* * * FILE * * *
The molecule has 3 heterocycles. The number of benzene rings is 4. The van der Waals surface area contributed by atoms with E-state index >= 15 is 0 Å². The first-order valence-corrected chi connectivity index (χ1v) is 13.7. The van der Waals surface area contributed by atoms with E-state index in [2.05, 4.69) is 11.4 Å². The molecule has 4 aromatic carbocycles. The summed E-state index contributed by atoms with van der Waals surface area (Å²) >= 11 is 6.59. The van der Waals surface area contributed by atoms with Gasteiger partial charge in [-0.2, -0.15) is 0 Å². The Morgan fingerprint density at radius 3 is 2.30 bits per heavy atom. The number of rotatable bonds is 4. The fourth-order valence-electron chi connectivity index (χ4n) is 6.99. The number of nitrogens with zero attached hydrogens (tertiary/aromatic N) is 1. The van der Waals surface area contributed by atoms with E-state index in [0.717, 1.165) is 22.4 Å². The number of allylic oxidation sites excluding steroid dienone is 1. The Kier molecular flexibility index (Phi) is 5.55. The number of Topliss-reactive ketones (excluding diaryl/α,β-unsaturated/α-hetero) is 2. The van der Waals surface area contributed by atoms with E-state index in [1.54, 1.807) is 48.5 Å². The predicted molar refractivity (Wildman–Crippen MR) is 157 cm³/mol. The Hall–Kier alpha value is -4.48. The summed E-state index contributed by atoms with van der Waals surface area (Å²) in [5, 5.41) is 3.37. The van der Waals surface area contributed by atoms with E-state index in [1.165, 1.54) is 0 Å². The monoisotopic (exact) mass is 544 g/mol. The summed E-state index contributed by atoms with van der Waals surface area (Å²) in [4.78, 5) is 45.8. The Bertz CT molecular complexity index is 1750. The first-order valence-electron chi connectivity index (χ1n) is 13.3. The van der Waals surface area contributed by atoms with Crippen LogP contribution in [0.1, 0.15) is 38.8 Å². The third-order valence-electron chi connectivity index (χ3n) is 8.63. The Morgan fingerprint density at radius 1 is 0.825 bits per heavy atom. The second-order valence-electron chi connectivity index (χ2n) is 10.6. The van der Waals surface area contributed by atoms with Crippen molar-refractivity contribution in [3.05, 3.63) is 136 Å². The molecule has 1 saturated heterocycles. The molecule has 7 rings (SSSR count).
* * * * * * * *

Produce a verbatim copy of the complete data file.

The molecule has 3 heterocycles. The number of benzene rings is 4. The van der Waals surface area contributed by atoms with E-state index >= 15 is 0 Å². The first-order valence-corrected chi connectivity index (χ1v) is 13.7. The van der Waals surface area contributed by atoms with E-state index in [2.05, 4.69) is 11.4 Å². The molecule has 4 aromatic carbocycles. The summed E-state index contributed by atoms with van der Waals surface area (Å²) >= 11 is 6.59. The van der Waals surface area contributed by atoms with Gasteiger partial charge in [-0.2, -0.15) is 0 Å². The Morgan fingerprint density at radius 3 is 2.30 bits per heavy atom. The number of rotatable bonds is 4. The fourth-order valence-electron chi connectivity index (χ4n) is 6.99. The number of nitrogens with zero attached hydrogens (tertiary/aromatic N) is 1. The van der Waals surface area contributed by atoms with E-state index in [0.717, 1.165) is 22.4 Å². The number of allylic oxidation sites excluding steroid dienone is 1. The Kier molecular flexibility index (Phi) is 5.55. The number of Topliss-reactive ketones (excluding diaryl/α,β-unsaturated/α-hetero) is 2. The van der Waals surface area contributed by atoms with E-state index in [1.54, 1.807) is 48.5 Å². The predicted molar refractivity (Wildman–Crippen MR) is 157 cm³/mol. The Hall–Kier alpha value is -4.48. The summed E-state index contributed by atoms with van der Waals surface area (Å²) in [5, 5.41) is 3.37. The van der Waals surface area contributed by atoms with E-state index in [1.165, 1.54) is 0 Å². The monoisotopic (exact) mass is 544 g/mol. The summed E-state index contributed by atoms with van der Waals surface area (Å²) in [4.78, 5) is 45.8. The Bertz CT molecular complexity index is 1750. The first-order valence-electron chi connectivity index (χ1n) is 13.3. The van der Waals surface area contributed by atoms with Crippen LogP contribution in [0.1, 0.15) is 38.8 Å². The third-order valence-electron chi connectivity index (χ3n) is 8.63. The Morgan fingerprint density at radius 1 is 0.825 bits per heavy atom. The second-order valence-electron chi connectivity index (χ2n) is 10.6. The van der Waals surface area contributed by atoms with Crippen molar-refractivity contribution in [3.05, 3.63) is 136 Å². The molecule has 1 saturated heterocycles. The molecule has 7 rings (SSSR count).